An important part of the definition of ITIL Services is the understanding and agreeing of the correct levels of service for the customers of that service. Using a Service Lifecycle approach with Ivanti Service Desk enables you to guide the Service Level Manager through the correct steps as a function of defining and managing each individual Service.
To enable the requirements gathering, agreement creation, and targets setting required for mature Service-Centric service level management, your Portfolio process contains actions to:
You can access the complete Service Level information from the Service CI, and also from the Service Level Management component in Administration. In either case, if you have the appropriate privileges, you can modify all of these values and records – including SLA, OLA, UC and the SLTs described above. However, we recommend that you set a Service Review date to identify when you need to review the agreements, and then modify your SLA query to group by Date to show a schedule of future service agreement reviews.
To see more detail on the internal and external service providers, expand the User Management tree in the Administration component. To see a list of external providers, expand the Suppliers folder. To see internal providers, expand the Support Group folder.
The selected Service Provider is visible on the Service Window. To see a list of the providers of Services, add the Service Provider field to the Service Portfolio query.
Design Idea: Create a separate Change process linked to your Service CI to provide a full and complex service review activity.
Design Idea: A query of Service-CIs showing the collections of agreements on each Service enables you to quickly click through and view each service and its associated SLA, OLA and UCs without needing to drill down into each one.
If you are building your Service Agreements in this way, you could also import on a scheduled basis from the Service Agreement tables into the Response Level Matrix to keep your automatic setting of Response Levels on processes aligned with your Service Lifecycle changes.
You may not be able to measure all of your SLM requirements through Response Levels. Typical SLA documents confirm a number of dimensions including Service Uptime and Availability. You may need input from Availability Management and Event management to track these in Service Desk. Using reports to bring multiple inputs from other activities together when you are tracking performance against complex Service Level Agreements gives valuable information.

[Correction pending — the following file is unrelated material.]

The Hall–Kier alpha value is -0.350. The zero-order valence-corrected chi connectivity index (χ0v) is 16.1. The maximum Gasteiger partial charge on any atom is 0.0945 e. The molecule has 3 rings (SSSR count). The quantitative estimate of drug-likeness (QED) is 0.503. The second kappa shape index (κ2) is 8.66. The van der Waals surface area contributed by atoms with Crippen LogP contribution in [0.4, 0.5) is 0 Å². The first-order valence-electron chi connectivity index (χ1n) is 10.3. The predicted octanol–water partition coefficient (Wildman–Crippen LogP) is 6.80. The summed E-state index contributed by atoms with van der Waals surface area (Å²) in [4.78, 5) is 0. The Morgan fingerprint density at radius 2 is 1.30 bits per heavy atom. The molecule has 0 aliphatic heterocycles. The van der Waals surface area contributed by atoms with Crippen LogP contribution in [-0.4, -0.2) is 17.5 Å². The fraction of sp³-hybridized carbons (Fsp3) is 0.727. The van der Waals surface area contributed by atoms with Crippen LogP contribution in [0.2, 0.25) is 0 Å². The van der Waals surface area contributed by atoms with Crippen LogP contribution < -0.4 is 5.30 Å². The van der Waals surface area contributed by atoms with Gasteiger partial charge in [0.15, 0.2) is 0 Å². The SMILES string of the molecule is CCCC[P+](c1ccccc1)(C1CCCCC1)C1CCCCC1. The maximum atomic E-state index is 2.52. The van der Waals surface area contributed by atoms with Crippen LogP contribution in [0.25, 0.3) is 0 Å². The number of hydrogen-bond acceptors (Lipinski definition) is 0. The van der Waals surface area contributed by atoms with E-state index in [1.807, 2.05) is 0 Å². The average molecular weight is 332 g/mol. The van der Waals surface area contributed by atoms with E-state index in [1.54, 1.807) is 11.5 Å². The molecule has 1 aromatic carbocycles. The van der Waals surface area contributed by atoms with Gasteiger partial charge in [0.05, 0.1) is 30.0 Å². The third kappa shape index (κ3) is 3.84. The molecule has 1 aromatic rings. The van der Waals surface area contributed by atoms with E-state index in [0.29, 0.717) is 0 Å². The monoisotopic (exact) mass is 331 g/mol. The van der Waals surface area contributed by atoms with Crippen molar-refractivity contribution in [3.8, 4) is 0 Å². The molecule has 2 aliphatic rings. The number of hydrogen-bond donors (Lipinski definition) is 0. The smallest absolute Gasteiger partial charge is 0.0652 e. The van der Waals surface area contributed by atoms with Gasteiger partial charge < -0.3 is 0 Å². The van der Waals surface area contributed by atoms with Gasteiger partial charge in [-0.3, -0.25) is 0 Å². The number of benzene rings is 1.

For example, standard Crystal Reports include one providing availability measures, and another providing Response Level performance. Run these separately or combine them as sub-reports in Crystal Reports with your Response Level reports to see a view of both availability and responsiveness, showing overall performance against Service Level targets. An example of this is the KPI Summary report (available from the Ivanti Community), where MTTR and MTBF metrics are combined with response level information.
Design Idea: You can monitor Service Level Agreements visually or in a report in a number of ways, in varying complexity, based on your implementation of Service Levels.
When producing Service performance reports, as well as by Service and by Customer, the same information can be invaluable in assessing the performance of your third party suppliers, or services that are fully supplied externally, such as some cloud services. The same measuring of availability and events can track how reliable and performant these external services are.
Best Practice: It is easy to become focused on the internal IT activities to achieve agreed SLA performance, and to assume that if these agreements are being delivered upon then IT is always doing a 'good job'. Sometimes the level of performance and IT service may match the agreement, yet still fail to satisfy the customers and end users. This can happen over time as the business expectations and needs change faster than the agreements in place with IT. Use the Survey ability of Service Desk processes to monitor on-going Customer Satisfaction. The default Incident process includes Survey actions and objects to enable each end user to record their current satisfaction with IT. Also consider using the standard Complaints process to enable your customers to record a Complaint – or compliment – through Self Service.
In support of this activity it is also important to ensure that you regularly perform Service Reviews. This is implemented by way of a Task process on the Service Portfolio process, enabling the management of Service Reviews throughout the lifecycle of the Service. Proposed review dates are specified on the Chartered collection of the process and can be used to trigger the creation of the Task record.
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